Mixing apple varieties in tall spindle system

I currently have 102 fruit trees, mostly apples, all being trained open center or central leader pruning styles. My trees are mostly half standards or dwarfs, spaced15’x15’

I am collecting apple varieties in my retired years.

I was studying the tall spindle system. It appeals to me as a space saver and quick production, but mostly the ease of maintenance as far as spraying, mowing, pruning and picking. Maybe its also easier to protect them from the deer.

I was a comercial producer of shade and ornamental trees for 42 years. I found I don’t know much about producing fruit trees. Mainly the pruning styles.

So I’m planning on purchasing 2 or more trees per variety.

My question is it practical to put multiple varieties in a tall spindle row 2 to 4 (mostly 2) per variety? My thoughts are it would be alright, for a hobbiest. I have no intentions of growing commercial. Just want the experience of different apples, a place for the grandkids to pick apples, and something that stimulates my interest.

I have room to continue with the standard layout but the small foot print of tall spindle sytem intrigued me.

Thanks for any advice.


Yes you can do it. I have a row of tall spindle apples and every cultivar/rootstock combination is different. My trees are 3-4 feet apart depending on tree vigor. I would take a look at this tree spacing calculator and use it to get a feel for how spacing varies depending on vigor and other variables.


For scion vigor of more obscure cultivars look at this list.

Newer Geneva rootstocks are not listed in the calculator but you can use this chart to convert the newer rootstocks to older rootstocks with similar vigor for example G890 has similar vigor to M7.



Sounds like you are doing great with the number of trees you have so far. It does make sense to me that you can put more varieties on the tall spindle trees. I have not thought about that before but it makes sense. How tall does the spindle trees get?
I am not sure if you have seen this information yet. You probably have. If so I apologize for referring this to you. It is a different thing working with spindle vs regular fruit tree sizes, or I would think.


Forget to say " Welcome to this site." Lots of nice and helpful people. Good information as well.

Yes, that sounds like a good idea. Based on the things I have read here and from others experience, I would consider two things for ease of maintenance later:

Try to get them (or graft them) all onto the same type of rootstock. That will make pruning and managing vigor between all the different varieties a lot simpler in the coming years. Sure the scions will all have different vigor as well, so some individual management of the trees will be needed, but it can become really complicated when you have many different rootstocks in combination with many different scions. (as I have)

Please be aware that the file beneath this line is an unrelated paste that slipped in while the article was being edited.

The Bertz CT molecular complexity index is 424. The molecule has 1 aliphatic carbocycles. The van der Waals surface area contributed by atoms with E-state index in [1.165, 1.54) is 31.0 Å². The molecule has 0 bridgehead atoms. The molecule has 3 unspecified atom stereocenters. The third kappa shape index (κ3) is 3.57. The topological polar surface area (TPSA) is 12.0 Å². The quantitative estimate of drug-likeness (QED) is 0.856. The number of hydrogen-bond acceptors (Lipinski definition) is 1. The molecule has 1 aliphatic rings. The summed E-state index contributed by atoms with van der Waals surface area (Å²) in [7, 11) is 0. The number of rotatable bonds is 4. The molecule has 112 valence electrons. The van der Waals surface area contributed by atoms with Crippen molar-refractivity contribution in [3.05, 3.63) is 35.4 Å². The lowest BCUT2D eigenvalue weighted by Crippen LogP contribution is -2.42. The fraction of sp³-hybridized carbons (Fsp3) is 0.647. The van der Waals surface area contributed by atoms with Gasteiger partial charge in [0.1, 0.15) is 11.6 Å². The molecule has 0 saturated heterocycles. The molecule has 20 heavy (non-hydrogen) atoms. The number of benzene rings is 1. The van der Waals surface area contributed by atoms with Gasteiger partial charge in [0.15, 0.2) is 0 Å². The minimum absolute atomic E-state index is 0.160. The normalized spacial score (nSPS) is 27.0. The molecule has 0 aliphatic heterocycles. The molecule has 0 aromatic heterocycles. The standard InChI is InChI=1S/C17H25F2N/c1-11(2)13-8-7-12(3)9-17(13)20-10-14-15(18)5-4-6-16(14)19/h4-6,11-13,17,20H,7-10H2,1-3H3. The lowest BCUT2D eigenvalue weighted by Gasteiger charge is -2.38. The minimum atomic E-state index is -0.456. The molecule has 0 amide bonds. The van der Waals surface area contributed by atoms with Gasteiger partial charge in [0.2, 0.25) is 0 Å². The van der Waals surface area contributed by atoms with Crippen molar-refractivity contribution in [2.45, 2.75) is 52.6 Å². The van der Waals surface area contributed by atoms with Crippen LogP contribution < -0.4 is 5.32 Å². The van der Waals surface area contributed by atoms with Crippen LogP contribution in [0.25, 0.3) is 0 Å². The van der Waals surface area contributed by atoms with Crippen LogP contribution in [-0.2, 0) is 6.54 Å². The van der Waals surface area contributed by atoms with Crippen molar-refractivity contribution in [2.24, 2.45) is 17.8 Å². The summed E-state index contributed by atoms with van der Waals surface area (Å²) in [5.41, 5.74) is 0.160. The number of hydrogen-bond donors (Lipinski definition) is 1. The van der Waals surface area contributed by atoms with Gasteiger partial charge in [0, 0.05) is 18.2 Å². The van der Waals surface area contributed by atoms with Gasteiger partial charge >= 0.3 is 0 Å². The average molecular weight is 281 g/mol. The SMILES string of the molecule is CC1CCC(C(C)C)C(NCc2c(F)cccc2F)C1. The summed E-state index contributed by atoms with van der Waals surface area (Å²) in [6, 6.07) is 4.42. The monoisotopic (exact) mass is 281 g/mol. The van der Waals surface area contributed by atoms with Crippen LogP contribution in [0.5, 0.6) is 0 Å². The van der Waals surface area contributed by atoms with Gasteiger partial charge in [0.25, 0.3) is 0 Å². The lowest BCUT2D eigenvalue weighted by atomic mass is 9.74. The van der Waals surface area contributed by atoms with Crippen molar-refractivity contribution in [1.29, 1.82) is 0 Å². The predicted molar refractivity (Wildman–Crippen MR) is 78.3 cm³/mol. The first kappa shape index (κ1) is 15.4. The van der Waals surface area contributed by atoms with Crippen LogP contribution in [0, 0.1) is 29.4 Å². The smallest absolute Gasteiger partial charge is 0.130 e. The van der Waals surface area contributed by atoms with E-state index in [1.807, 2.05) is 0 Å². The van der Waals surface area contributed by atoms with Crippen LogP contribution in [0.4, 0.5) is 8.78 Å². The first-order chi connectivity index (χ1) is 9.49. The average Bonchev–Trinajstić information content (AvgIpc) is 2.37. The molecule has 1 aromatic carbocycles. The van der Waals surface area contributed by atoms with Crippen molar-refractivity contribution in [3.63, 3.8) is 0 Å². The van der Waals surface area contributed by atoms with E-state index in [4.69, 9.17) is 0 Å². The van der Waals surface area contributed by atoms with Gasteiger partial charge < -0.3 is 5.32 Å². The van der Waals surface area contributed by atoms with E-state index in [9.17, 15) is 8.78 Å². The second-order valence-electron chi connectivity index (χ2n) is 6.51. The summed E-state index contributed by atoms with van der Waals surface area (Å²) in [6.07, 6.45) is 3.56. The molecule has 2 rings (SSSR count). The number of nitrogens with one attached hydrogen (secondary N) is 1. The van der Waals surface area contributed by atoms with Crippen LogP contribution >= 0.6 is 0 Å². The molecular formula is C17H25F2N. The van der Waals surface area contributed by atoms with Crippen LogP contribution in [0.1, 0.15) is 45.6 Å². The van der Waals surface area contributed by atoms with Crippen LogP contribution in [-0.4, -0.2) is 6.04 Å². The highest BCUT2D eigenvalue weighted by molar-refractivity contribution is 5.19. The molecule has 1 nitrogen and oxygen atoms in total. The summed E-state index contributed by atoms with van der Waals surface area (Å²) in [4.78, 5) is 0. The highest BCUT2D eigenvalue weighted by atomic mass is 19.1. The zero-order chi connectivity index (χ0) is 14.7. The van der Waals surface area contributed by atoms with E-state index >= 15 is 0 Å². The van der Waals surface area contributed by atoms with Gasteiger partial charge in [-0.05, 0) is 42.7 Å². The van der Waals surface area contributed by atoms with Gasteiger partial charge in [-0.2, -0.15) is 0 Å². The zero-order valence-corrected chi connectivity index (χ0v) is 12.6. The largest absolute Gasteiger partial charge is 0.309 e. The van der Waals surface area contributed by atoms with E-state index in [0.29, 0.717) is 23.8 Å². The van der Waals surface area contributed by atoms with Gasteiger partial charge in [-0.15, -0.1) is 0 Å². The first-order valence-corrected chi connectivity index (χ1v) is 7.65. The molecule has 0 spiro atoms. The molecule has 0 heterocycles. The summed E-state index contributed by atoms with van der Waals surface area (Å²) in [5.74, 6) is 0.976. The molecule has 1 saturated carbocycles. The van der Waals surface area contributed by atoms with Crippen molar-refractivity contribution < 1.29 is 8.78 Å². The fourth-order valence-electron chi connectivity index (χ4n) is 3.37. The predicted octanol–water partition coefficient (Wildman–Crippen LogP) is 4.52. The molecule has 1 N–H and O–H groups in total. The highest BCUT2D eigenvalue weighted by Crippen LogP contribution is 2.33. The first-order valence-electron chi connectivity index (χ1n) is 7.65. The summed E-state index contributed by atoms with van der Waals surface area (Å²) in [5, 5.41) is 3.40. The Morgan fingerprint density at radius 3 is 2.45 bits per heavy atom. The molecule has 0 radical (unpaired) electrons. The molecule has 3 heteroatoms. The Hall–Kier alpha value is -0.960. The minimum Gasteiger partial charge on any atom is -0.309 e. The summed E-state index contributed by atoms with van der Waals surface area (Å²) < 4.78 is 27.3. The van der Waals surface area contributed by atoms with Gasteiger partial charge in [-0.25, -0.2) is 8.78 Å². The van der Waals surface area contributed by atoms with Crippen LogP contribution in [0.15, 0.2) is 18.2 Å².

The other thing is to plant all the trees in order of ripening. Even for a small orchard it doubles the work if from August until December you have to walk every day from one end to the other and back again to find all the trees with ripe fruit on them. It is much easier to have all your August ripening varieties next to each other (more or less) and then the September ripening ones, then the October one etc. It will save you so much time and effort in the future when picking.

Good luck, sounds like a great project!


I have 2 small rows of tall spindle, maybe 40 tress ? I agree, it is nice to have them in order of ripening, but what is becoming more of a concern is order of flowing.

The flowering for me is becoming a problem due to fireblight. I got the first spray on, but timing the second spray is tricky with everything blooming at different times. That’s mostly my laziness, you could pull it off if you were diligent though. Out of 60 trees I have 6 that are getting hit pretty hard right now. It seems to be a mix of heirloom and European cider varieties

The other thing that bugs me is when a super late variety is right next to a very early flowering variety. I want to spray the early variety , but don’t want to hit the tree that’s in full bloom.

My only other issue with the tall spindle is, the deer have gotten worse as my orchard has developed. I had planned on having permanent scaffolds down low, but they are getting hit pretty hard by the deer now.

I’d still plant them the same way though.

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Thanks for the info. I was thinking of planting by harvest dates and now I will do it forsure. My current trees are a mixed group due to losing some to walnut toxicity and deer rubs (7 a year were getting rubbed). It makes everything more difficult as far as spraying and managing.

It seems like TS will make things easier as far as managing. I really enjoy working with them as far as pruning and shaping. Spraying and cutting suckers not so much.